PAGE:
Here Are Some things to do for Tibet:
Chinese prison officials in Lhasa report that they receive many letters of concern for Tibetan prisoners. Your letters get through. This can make a tremendous impact in improving conditions, preventing or lessening torture, and leading to an early release of some prisoners. Gendun Rinchen, a tour guide who was released after eight months without being tortured, is living proof. Chinese officials received thousands of letters in his support.
Watch for urgent prisoner appeals in Tibetan support group newsletters, SFOT's email campaigns, the International Campaign for Tibet's email campaigns Students for a Free Tibet' campaigns. Listen to radio and internet broadcasts such as the Tibetan Radio Hour on KVMR.org, the Tibet World Service on Open Mind Radio, NPR stations or contact Amnesty International.
3. Support a nun in exile
Tibetan nuns are at the forefront of the demonstrations for Tibetan independence in Lhasa despite the fact that they face brutal torture in prison. Once released, they are often forbidden to return to their nunneries, and many end up fleeing to India for refuge. In India, the nunneries are overcrowded and desperately need funds for books, clothes, and general support. The Tibetan Nuns Project is actively working to bring in much-needed contributions. Visit www.tibetech.org to see the websites of the nunneries in exile we sponsor.
4. Support a monk in exile
Their is a revival of the surviving Tibetan Buddhist. www.gadensharstetour.org and www.gadenngari.org
5. Travel wisely
China tries to use tourism in Tibet to legitimize rule there, showcasing selected sites to imply that Tibetans are content. Most tourist dollars, particularly on group tours, go to Chinese pockets and do little to help poor Tibetan communities. If you travel in a group, be sure the company uses Tibetan guides and patronizes Tibetan businesses. Educate yourself about Tibet before you go by reading Victor Chan's "Tibet Handbook: A Pilgrimage". To learn more about how you can make your trip help Tibetans, and for a map and guide of Lhasa that explains what Chinese tour guides will try to hide, contact the International Campaign for Tibet.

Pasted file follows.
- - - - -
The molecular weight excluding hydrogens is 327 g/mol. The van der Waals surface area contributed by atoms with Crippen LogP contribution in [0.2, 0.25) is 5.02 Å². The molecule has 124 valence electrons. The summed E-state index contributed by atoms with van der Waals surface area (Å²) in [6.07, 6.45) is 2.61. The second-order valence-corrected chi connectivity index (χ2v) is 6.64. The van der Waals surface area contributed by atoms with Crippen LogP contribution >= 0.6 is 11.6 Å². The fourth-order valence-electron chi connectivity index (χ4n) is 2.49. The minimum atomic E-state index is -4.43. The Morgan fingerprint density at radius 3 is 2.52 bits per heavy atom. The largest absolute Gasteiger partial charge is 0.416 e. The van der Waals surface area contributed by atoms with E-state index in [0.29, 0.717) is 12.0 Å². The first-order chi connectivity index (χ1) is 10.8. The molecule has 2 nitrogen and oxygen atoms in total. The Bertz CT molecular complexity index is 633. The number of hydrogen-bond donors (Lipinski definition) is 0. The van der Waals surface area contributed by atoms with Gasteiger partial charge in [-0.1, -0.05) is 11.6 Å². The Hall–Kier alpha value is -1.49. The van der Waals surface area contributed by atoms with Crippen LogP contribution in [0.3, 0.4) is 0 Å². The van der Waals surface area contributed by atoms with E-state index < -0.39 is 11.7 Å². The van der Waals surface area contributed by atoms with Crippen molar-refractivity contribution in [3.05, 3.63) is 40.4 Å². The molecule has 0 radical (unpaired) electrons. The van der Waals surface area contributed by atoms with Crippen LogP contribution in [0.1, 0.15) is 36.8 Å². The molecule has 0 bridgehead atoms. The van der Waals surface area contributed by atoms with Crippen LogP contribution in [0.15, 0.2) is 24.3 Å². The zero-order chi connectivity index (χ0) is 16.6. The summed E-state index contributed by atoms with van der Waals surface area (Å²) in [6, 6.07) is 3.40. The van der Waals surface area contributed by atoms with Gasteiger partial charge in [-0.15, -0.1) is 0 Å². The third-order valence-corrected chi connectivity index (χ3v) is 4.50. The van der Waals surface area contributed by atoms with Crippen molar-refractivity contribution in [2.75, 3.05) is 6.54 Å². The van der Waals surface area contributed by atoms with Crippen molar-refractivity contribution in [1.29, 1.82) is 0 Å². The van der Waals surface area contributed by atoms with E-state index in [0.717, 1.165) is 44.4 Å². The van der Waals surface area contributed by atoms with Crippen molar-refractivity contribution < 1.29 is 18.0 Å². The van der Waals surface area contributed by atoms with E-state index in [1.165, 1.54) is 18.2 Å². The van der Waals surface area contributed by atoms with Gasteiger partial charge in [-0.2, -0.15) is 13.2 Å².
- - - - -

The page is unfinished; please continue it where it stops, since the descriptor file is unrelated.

6. Join A Local and Internationl Tibetan Support Groups
The International Campaign for Tibet works globally on behalf of the Tibetan people. Visit www.savetibet.org Sierra Friends of Tibet and Placerville Friends of Tibet are small groups in the Sierra Nevada foothills. They are grass roots organizations which hosts cultural and educational events.
7. Donate as a gift in someone's name instead of buying gifts
8. Provide Computers and Training to Tibetan Refugees. Send a nun to computer school or sponsor a nunnery's website. Tibetech.org is a non profit organization founded by members of Sierra Friends of Tibet, which seeks to preserve the fragile Tibetan culture by and advance technology in the Tibetan Refugee Community.
9. Boycott Chinese goods.
Boycotting Chinese goods is a simple and direct way for anyone to make their support of Tibet count. A growing boycott campaign is being led by Students for a Free Tibet, the U.S. Tibet Committee, Milarepa Fund, and other Tibet support groups.
Tibetan Flag Rising Ceremony, Berkeley City Hall, Berkeley,
Crowd gather at Justin Herman Plaza (JHP) in San Francisco
Crowd marches from JHP to San Francisco City Hall
City Hall Program
Crowd marches to the Chinese Consulate